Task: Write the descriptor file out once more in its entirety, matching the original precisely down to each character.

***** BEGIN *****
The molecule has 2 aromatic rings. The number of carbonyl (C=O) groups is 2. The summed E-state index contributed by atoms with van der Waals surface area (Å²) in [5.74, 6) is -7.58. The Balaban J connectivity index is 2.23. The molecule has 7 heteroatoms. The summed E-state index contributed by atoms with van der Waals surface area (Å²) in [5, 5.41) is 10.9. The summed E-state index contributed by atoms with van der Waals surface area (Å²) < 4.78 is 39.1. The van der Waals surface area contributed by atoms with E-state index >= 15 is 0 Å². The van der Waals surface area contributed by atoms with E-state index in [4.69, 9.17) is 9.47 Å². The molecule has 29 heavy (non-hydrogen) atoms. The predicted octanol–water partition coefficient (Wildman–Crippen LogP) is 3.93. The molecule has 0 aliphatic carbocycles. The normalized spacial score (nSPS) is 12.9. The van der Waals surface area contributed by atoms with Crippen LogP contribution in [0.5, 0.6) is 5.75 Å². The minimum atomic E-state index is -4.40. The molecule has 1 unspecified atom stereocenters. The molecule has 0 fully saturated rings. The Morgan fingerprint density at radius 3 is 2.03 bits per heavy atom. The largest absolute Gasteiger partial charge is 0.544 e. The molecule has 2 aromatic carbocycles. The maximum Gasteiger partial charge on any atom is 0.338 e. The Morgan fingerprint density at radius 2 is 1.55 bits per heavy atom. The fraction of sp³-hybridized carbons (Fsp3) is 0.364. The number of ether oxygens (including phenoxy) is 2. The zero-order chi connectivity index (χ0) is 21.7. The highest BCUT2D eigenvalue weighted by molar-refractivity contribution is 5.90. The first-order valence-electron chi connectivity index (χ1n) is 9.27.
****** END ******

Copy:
The molecule has 2 aromatic rings. The number of carbonyl (C=O) groups is 2. The summed E-state index contributed by atoms with van der Waals surface area (Å²) in [5.74, 6) is -7.58. The Balaban J connectivity index is 2.23. The molecule has 7 heteroatoms. The summed E-state index contributed by atoms with van der Waals surface area (Å²) in [5, 5.41) is 10.9. The summed E-state index contributed by atoms with van der Waals surface area (Å²) < 4.78 is 39.1. The van der Waals surface area contributed by atoms with E-state index >= 15 is 0 Å². The van der Waals surface area contributed by atoms with E-state index in [4.69, 9.17) is 9.47 Å². The molecule has 29 heavy (non-hydrogen) atoms. The predicted octanol–water partition coefficient (Wildman–Crippen LogP) is 3.93. The molecule has 0 aliphatic carbocycles. The normalized spacial score (nSPS) is 12.9. The van der Waals surface area contributed by atoms with Crippen LogP contribution in [0.5, 0.6) is 5.75 Å². The minimum atomic E-state index is -4.40. The molecule has 1 unspecified atom stereocenters. The molecule has 0 fully saturated rings. The Morgan fingerprint density at radius 3 is 2.03 bits per heavy atom. The largest absolute Gasteiger partial charge is 0.544 e. The molecule has 2 aromatic carbocycles. The maximum Gasteiger partial charge on any atom is 0.338 e. The Morgan fingerprint density at radius 2 is 1.55 bits per heavy atom. The fraction of sp³-hybridized carbons (Fsp3) is 0.364. The number of ether oxygens (including phenoxy) is 2. The zero-order chi connectivity index (χ0) is 21.7. The highest BCUT2D eigenvalue weighted by molar-refractivity contribution is 5.90. The first-order valence-electron chi connectivity index (χ1n) is 9.27.